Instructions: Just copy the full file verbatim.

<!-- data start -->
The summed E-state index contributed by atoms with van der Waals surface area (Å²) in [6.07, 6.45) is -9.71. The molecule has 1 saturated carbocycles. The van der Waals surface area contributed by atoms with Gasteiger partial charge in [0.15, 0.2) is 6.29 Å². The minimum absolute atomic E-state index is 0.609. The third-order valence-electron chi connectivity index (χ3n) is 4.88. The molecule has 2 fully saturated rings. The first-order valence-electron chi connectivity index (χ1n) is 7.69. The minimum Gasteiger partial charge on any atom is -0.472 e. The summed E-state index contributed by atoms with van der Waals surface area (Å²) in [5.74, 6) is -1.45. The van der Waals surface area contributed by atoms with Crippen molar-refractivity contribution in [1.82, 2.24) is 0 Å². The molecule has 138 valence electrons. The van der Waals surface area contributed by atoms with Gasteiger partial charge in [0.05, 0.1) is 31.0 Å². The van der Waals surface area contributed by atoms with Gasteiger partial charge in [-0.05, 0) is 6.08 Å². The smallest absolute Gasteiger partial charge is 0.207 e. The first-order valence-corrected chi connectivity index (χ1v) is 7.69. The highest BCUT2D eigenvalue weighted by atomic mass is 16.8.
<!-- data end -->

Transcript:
The summed E-state index contributed by atoms with van der Waals surface area (Å²) in [6.07, 6.45) is -9.71. The molecule has 1 saturated carbocycles. The van der Waals surface area contributed by atoms with Gasteiger partial charge in [0.15, 0.2) is 6.29 Å². The minimum absolute atomic E-state index is 0.609. The third-order valence-electron chi connectivity index (χ3n) is 4.88. The molecule has 2 fully saturated rings. The first-order valence-electron chi connectivity index (χ1n) is 7.69. The minimum Gasteiger partial charge on any atom is -0.472 e. The summed E-state index contributed by atoms with van der Waals surface area (Å²) in [5.74, 6) is -1.45. The van der Waals surface area contributed by atoms with Crippen molar-refractivity contribution in [1.82, 2.24) is 0 Å². The molecule has 138 valence electrons. The van der Waals surface area contributed by atoms with Gasteiger partial charge in [0.05, 0.1) is 31.0 Å². The van der Waals surface area contributed by atoms with Gasteiger partial charge in [-0.05, 0) is 6.08 Å². The smallest absolute Gasteiger partial charge is 0.207 e. The first-order valence-corrected chi connectivity index (χ1v) is 7.69. The highest BCUT2D eigenvalue weighted by atomic mass is 16.8.